SALT LAKE CITY — As the dust settles in wake of Sen. Mitt Romney’s vote to convict fellow Republican President Donald Trump for abuse of power, Utah House GOP met in closed caucus Tuesday to figure out what to do with bills to censure or possibly recall Romney.
Those bills won’t be going anywhere, according to House Speaker Brad Wilson, R-Kaysville.
After the caucus meeting, Wilson told reporters the majority decided after 90 minutes of debate to “not move forward with either a recall provision or (censuring).” Instead, Wilson said legislators will back a citation floated by Senate President Stuart Adams last week thanking Trump “for all the great things he’s done for the state of Utah.”
“Many people disagree with the conclusion Sen. Romney came to, and I think what we can kind of conclude from this conversation is we’re going to agree to disagree,” Wilson said. “We understand the thoughtful process Sen. Romney went through. Many people disagree with it, and we think it’s probably time to move on.”
Adams, R-Layton, said it’s true that’s all that’s left on the table.
“That’s where we’re at,” Adams said, adding the advantage of scrapping all but the citation is “simply, if you don’t have anything to say, don’t say anything at all. So we’re looking for things that are positive and this citation is positive.”
The decision comes after KSL reported last week there was likely trouble ahead for those bills.
Wilson said Tuesday’s House GOP debate centered on how members of Congress are elected to go to Washington and do “the heavy lifting” and how legislators respect that process, as well as “how do we protect some of the culture of Washington, D.C., from coming back to Utah and affecting our ability to do our work for the state of Utah.”
The left-leaning Alliance for a Better Utah criticized Wilson and Adams Tuesday, saying in a news release the citation honoring Trump shows “state leaders are afraid of a bully.”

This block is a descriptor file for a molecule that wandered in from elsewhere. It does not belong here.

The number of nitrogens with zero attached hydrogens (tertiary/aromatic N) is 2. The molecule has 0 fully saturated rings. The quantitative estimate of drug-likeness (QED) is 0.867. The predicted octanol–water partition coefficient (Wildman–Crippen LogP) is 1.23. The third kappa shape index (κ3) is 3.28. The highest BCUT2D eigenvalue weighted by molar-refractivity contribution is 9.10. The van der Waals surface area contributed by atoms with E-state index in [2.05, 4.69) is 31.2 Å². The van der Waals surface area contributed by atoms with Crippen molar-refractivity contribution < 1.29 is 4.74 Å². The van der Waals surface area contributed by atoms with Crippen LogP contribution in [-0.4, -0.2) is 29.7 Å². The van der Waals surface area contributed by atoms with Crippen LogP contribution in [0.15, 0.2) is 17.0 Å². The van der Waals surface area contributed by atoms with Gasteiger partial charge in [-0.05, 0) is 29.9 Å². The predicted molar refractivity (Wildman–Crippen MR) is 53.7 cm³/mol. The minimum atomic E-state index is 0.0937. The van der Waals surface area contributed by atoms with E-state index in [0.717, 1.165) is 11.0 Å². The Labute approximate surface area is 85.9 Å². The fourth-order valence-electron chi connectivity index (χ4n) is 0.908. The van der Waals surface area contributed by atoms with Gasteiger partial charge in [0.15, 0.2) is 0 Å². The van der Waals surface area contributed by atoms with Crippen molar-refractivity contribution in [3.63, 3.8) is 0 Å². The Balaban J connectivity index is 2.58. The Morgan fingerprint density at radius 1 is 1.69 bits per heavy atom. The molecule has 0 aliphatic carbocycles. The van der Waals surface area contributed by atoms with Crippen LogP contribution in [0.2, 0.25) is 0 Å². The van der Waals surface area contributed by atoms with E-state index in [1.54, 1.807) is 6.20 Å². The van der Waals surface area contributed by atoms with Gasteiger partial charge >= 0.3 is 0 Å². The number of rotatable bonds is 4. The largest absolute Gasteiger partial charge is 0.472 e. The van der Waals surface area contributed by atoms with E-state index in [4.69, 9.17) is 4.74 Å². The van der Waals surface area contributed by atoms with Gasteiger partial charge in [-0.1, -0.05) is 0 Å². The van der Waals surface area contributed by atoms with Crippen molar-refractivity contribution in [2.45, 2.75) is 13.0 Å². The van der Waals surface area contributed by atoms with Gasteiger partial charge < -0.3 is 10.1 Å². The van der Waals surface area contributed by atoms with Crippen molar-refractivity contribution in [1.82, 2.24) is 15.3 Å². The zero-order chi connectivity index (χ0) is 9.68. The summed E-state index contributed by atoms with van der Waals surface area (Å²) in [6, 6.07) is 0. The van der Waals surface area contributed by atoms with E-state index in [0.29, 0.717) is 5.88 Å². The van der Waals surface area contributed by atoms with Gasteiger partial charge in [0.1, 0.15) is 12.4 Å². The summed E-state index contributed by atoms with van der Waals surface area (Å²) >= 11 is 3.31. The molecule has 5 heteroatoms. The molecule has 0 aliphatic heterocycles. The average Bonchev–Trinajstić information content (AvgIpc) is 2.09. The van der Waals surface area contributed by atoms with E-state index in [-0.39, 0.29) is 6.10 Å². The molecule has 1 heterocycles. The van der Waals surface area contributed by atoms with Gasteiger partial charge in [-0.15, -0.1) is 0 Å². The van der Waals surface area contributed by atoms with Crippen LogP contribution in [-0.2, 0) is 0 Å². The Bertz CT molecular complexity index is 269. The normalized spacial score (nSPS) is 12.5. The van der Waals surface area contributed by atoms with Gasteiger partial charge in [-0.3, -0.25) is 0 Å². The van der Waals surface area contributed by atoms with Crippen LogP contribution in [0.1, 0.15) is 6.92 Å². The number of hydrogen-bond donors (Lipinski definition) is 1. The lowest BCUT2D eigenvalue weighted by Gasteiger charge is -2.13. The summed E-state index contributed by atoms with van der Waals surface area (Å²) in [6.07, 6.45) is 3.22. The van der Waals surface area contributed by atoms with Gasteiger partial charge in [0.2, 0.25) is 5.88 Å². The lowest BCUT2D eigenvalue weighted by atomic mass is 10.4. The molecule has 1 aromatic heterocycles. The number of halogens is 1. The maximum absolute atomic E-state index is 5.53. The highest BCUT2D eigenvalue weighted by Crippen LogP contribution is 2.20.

“Following Sen. Romney’s courageous vote, Speaker Wilson and Senate President Adams are deeply fearful that President Trump will retaliate against the entire state of Utah out of petty vindictiveness,” said Chase Thomas, executive director of Alliance for a Better Utah. “While the citation itself reflects the majority leaderships’ support for the president, the timing reveals just how terrified they are of him as well. This desperate attempt to mitigate the fallout from Sen. Romney’s vote is not normal or acceptable behavior.
“History will remember the courage of Sen. Romney in honoring his sacred constitutional oath,” Thomas added. “And it will also remember the cowardice of Utah lawmakers who threw him under a bus to side with a bully instead.”
But Wilson told reporters he isn’t concerned about any retaliation from Trump, saying he believes the president realizes “he’s got support here.”
Tuesday’s decision comes after a tidal wave of reaction to Romney’s vote last week — some Utahns outraged, some praising Romney for his courage. Utah House lawmakers scrambled to act after they said hundreds of constituents flooded their voicemails and inboxes.
Rep. Phil Lyman, R-Blanding, opened a bill file to censure Romney. Rep. Tim Quinn, R-Heber City, had already filed a bill to allow Utah voters to recall a sitting U.S. senator — a bill that he said was never meant to target Romney, but one that caught a tidal wave of interest after Romney’s vote to convict.
Adams and Wilson, however, have expressed concerns with the recall bill and whether it would be unconstitutional.
Gov. Gary Herbert also said he wouldn’t support a censure of Romney, saying the senator voted “in accordance with his conscience.”
We believe there are singular and great things that the president has done for Utah we’d like to be able to focus on. And it also takes less resources of our attorneys and our staff and allows us to focus on Utah business a little bit quicker.
–House Speaker Brad Wilson, R-Kaysville
Last week, Wilson opened a bill file for a joint resolution to express Utah’s official support for Trump, but Adams wasn’t supportive, partial to instead reading a citation in support for Trump so the Legislature could move beyond the drama around Romney and focus instead on Utah business.
A citation would not require a hearing or a vote.
Asked if there were concerns of a debate unfolding on House or Senate floors about the president if the Legislature moved forward with a joint resolution as opposed to a citation — leaving open time for perhaps Democrats to voice opposition to Trump, Wilson said that was part of their decision.
“We believe there are singular and great things that the president has done for Utah we’d like to be able to focus on,” Wilson said. “And it also takes less resources of our attorneys and our staff and allows us to focus on Utah business a little bit quicker.”
Wilson said the citation will be coming “sometime soon,” but didn’t say exactly when.
Contributing: Lisa Riley Roche